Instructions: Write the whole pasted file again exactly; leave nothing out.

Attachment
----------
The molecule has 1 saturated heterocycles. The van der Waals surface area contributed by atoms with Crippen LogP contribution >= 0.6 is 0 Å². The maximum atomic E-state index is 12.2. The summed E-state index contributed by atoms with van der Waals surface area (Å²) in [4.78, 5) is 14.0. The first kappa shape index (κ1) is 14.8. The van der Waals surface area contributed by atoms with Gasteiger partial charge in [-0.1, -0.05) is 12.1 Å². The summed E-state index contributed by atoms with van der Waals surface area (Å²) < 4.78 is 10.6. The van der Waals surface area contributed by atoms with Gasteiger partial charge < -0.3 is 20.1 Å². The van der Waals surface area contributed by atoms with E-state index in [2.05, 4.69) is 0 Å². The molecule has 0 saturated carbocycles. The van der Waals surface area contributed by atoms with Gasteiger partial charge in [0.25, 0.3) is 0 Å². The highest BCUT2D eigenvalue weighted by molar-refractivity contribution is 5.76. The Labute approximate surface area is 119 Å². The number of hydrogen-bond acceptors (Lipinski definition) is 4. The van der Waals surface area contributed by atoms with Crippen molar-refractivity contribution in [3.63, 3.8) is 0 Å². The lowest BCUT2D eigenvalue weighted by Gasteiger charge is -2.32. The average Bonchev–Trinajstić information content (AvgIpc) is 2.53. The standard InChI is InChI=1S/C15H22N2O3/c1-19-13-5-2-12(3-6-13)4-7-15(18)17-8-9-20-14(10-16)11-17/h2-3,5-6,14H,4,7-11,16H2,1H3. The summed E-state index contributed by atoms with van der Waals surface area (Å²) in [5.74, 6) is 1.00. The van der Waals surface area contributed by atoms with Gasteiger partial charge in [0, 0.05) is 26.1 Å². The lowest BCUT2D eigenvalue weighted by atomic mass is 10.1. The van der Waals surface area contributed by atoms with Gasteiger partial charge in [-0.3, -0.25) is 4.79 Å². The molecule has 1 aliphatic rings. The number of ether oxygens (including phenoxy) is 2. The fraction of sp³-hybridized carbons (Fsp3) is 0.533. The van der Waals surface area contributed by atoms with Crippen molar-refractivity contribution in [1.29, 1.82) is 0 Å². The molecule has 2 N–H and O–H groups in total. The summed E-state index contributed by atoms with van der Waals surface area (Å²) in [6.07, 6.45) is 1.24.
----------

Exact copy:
The molecule has 1 saturated heterocycles. The van der Waals surface area contributed by atoms with Crippen LogP contribution >= 0.6 is 0 Å². The maximum atomic E-state index is 12.2. The summed E-state index contributed by atoms with van der Waals surface area (Å²) in [4.78, 5) is 14.0. The first kappa shape index (κ1) is 14.8. The van der Waals surface area contributed by atoms with Gasteiger partial charge in [-0.1, -0.05) is 12.1 Å². The summed E-state index contributed by atoms with van der Waals surface area (Å²) < 4.78 is 10.6. The van der Waals surface area contributed by atoms with Gasteiger partial charge < -0.3 is 20.1 Å². The van der Waals surface area contributed by atoms with E-state index in [2.05, 4.69) is 0 Å². The molecule has 0 saturated carbocycles. The van der Waals surface area contributed by atoms with Gasteiger partial charge in [0.25, 0.3) is 0 Å². The highest BCUT2D eigenvalue weighted by molar-refractivity contribution is 5.76. The Labute approximate surface area is 119 Å². The number of hydrogen-bond acceptors (Lipinski definition) is 4. The van der Waals surface area contributed by atoms with Crippen molar-refractivity contribution in [3.63, 3.8) is 0 Å². The lowest BCUT2D eigenvalue weighted by Gasteiger charge is -2.32. The average Bonchev–Trinajstić information content (AvgIpc) is 2.53. The standard InChI is InChI=1S/C15H22N2O3/c1-19-13-5-2-12(3-6-13)4-7-15(18)17-8-9-20-14(10-16)11-17/h2-3,5-6,14H,4,7-11,16H2,1H3. The summed E-state index contributed by atoms with van der Waals surface area (Å²) in [5.74, 6) is 1.00. The van der Waals surface area contributed by atoms with Gasteiger partial charge in [0, 0.05) is 26.1 Å². The lowest BCUT2D eigenvalue weighted by atomic mass is 10.1. The van der Waals surface area contributed by atoms with Gasteiger partial charge in [-0.3, -0.25) is 4.79 Å². The molecule has 1 aliphatic rings. The number of ether oxygens (including phenoxy) is 2. The fraction of sp³-hybridized carbons (Fsp3) is 0.533. The van der Waals surface area contributed by atoms with Crippen molar-refractivity contribution in [1.29, 1.82) is 0 Å². The molecule has 2 N–H and O–H groups in total. The summed E-state index contributed by atoms with van der Waals surface area (Å²) in [6.07, 6.45) is 1.24.